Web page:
Wednesday, June 30, 2010

Reno for Spots in Dots

‘Spots in Dots’ from No 50 - loved the stitch pattern, loved the trim, loved the yarn... You may have noticed I don’t often make pullovers. The reason - they make me feel chubby, so, if I do make one, it’s usually something that is for outerwear and a little oversized.
After the photo shoots are over and I decide who gets to keep what, I really wanted ‘Spots in Dots’, but it was a little snug in the bust and I knew I wouldn’t wear it like that, so, I figured for a challenge, I’d cardiganize it.
Now, a very open lace fabric and cut & sew doesn’t usually make for the easiest thing to do. And, I’d have to come up with a band to cover the cut & sew edge, work in some buttonholes and make it all wide enough to compensate for the cut edges and to add a little extra width in case I did want to button it. I promised the gals at Peru, IN at the Spring Fling in April, that I tell about it here, so now you’ll have the rest of the story...
- find centre of front and run contrasting basting thread by hand to mark it.
- using matching thread and the 3 stitch zigzag at a narrow width with  sewing machine, stitch on column of stitches on either side of basting line and then on next column, either side, so there are 2 rows of zigzags on either side of centre line.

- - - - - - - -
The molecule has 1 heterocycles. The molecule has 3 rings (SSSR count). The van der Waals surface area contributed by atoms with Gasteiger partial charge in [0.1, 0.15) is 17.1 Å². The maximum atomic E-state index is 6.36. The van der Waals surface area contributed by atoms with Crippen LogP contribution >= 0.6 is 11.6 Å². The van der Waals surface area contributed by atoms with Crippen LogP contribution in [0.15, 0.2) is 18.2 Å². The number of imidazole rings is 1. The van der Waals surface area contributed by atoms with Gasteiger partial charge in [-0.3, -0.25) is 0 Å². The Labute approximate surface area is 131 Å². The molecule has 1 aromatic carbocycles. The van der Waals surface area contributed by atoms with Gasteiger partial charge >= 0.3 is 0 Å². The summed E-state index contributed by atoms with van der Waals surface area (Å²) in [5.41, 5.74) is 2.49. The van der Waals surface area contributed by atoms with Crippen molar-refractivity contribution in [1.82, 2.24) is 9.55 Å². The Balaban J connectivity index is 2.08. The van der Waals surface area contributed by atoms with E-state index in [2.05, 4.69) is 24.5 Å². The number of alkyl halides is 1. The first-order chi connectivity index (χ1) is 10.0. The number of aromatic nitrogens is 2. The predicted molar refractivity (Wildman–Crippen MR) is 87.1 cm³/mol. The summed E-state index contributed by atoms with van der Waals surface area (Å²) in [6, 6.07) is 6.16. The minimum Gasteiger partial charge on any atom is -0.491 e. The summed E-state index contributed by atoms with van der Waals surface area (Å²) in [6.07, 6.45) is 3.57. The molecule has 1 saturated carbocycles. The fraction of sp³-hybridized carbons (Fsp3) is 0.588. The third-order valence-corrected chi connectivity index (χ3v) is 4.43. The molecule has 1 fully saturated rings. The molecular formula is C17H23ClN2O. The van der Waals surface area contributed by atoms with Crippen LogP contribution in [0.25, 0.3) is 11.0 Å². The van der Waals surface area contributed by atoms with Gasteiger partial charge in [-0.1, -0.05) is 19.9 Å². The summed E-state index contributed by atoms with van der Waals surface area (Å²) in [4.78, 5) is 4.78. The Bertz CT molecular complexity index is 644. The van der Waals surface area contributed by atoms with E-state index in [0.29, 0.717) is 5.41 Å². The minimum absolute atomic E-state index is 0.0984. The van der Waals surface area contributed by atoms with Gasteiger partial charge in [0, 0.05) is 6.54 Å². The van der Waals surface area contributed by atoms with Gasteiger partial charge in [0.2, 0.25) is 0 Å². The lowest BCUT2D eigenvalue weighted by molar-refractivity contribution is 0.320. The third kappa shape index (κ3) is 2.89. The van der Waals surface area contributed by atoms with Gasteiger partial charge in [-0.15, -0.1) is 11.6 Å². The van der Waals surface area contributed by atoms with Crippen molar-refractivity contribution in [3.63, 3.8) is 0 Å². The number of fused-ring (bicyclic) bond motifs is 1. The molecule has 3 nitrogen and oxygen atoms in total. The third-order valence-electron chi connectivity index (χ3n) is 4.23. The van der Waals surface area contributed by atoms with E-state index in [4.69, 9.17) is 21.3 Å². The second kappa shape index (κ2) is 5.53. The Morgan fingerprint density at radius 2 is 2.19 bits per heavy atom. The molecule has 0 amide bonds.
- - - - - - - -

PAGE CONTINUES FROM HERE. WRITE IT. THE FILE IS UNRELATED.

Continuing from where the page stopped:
- very sharp scissors, carefully cut directly along basting line. (see swatch - click on it to enlarge - I know you probably still can’t see it very well because my sewing thread was such a good match, but you can see the basting thread and trust me the stitching is there!)
- make button band...see below and attach to left side of front...
- make buttonhole band.... and attach to right side...
- find suitable buttons... or should that have been back at the beginning....

Cut & Sew band - hold garment up to needle bed to determine number of sts, stretching slightly and add 1 stitch each end for seaming ends of band.
Knit a stockinette strip as follows: on same number of needles as length of band, on MB, cast on WY, knit several rows, 1 row ravel cord. MC, T7, K5R. Remove on WY or garter bar.
Button band - (66-0-66 n’s is what I used.) Cast on with WY, 1 row ravel cord. RC000. MC, T8, K1R. Tighten by 1 dot, K7R, to T5... at RC008. T10, K1R. T5., K1R. Plus 1 dot, K1R, knit to RC017. Hang hem. T8, K1R.
Hang stockinette strip on same n's, purl side facing you.
T7, K5R. RTR. K1R. Remove on garter bar - you have an envelope now, to stuff the edge into!
Hang cut & sewed edge, right side facing on same n's, leaving end n's empty.
Turn and hang band, putting right sides together, open sts in hooks. Close latches and pull open stitches through closed edge.
Pick up stitches from strip. Remove WY. Manually knit 1 row loosely and chain off.
Buttonholes, same as used on ‘Purple Purls’, No 52.

Have to say, this was pretty easy, looks great - I can hardly wait to wear it....and I can use this application on another garment I’m planning - maybe something ribber-ish for Sue J to wear in September at Inspiration 2010 - see!

Tuesday, June 29, 2010